When it comes to damaged hair, stylists have seen it (and done it) all. Of course, stylists also know how to fix hair that has been over-processed, over-styled or otherwise victimized. So who better to turn to than three of Aveda’s top pros for the real truth about what an average head of hair goes through in a week—and how to repair it?
1. Tippi Shorter, Aveda Global Artistic Director, Textured Hair.
“Because my hair is tightly curled, it tends to be dry,” says Tippi, who is a big proponent of co-washing. “Also, my beginning-to-end process takes about an hour, so I don’t have time to cleanse more than once a week. As a result, I throw a lot of product in my hair—gel, dry shampoo, etc.—which leads to buildup,” she says. To remove that buildup without stripping her hair of any moisture, Tippi likes to pre-wash, then co-wash. While her hair is dry, she works Aveda Be Curly™ Co-Wash into her scalp so that it can begin to break down product residue. Then she steps into the shower to rinse and applies the same product to her ends only.
2. David Adams, head colorist and co-owner of FOURTEENJAY
“My mantra is that beautiful hair begins with healthy hair,” says David. So before any color service at FOURTEENJAY, guests are offered a free consultation, which includes an assessment from a scalp camera that magnifies the scalp by 600%. “Sometimes a person’s hair is too damaged to process, so we do a strand test to see what will happen to it under the influence of color,” says David. And at the end of a color service, every guest gets either a protein or moisture mask. While the products used to change the texture and color of hair have become gentler over the years, “women are layering process upon process now,” which is what causes the most damage to hair, according to David. Top on the list of hair offenders? Chemical perming and relaxing, keratin treatments, bleaching, and hot tools. David says that none of these treatments are terrible alone, but it’s crucial to come up with a strategy with your stylist so that they’re not administered too close together.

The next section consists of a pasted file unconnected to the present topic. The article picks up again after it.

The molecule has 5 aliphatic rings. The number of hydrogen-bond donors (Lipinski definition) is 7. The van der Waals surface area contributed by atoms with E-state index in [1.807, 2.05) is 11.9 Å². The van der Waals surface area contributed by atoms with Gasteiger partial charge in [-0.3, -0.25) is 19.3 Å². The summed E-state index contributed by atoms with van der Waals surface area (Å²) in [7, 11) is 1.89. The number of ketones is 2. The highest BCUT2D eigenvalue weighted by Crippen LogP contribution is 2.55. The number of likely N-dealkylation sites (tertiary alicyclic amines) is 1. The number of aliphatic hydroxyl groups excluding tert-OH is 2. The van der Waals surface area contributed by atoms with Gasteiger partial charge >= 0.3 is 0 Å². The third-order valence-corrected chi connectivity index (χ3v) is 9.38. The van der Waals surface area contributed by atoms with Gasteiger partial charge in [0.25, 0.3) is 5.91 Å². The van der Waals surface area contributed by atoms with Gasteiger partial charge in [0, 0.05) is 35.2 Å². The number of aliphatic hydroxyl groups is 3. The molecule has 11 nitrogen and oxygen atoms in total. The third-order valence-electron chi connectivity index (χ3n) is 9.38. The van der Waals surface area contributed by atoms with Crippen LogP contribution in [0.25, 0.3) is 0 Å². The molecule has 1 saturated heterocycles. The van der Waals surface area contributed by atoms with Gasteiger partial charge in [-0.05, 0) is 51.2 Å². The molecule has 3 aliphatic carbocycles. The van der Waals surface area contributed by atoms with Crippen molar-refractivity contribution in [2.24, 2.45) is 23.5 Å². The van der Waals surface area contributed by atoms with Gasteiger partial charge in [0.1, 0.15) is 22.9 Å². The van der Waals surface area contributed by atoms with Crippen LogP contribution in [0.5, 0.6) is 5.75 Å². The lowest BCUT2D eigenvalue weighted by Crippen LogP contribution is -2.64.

3. Ricardo Dinis, Global Artistic Director, Hair Cutting.
“I’m a man-bun guy,” says Ricardo. “I was an original!” Of course, as a man-bun wearer, Ricardo says he’s often guilty of pulling his hair into said bun too tightly and while the hair is still wet, which can cause hair to break. For anyone who wears a ponytail or bun daily, Ricardo recommends putting it up when it is dry; consider air-drying most of the way, then using the hair dryer at the end, to accrue less heat damage. Use a fabric-covered elastic, which won’t tug at hair and vary the placement of your ponytail or bun so there’s never too much tension on one spot of your scalp. Another clever trick: “Make sure there’s room for one finger to poke through between your scalp and your hair elastic,” says Ricardo. This way you can ensure you’re never tugging your tresses to the point of breakage.
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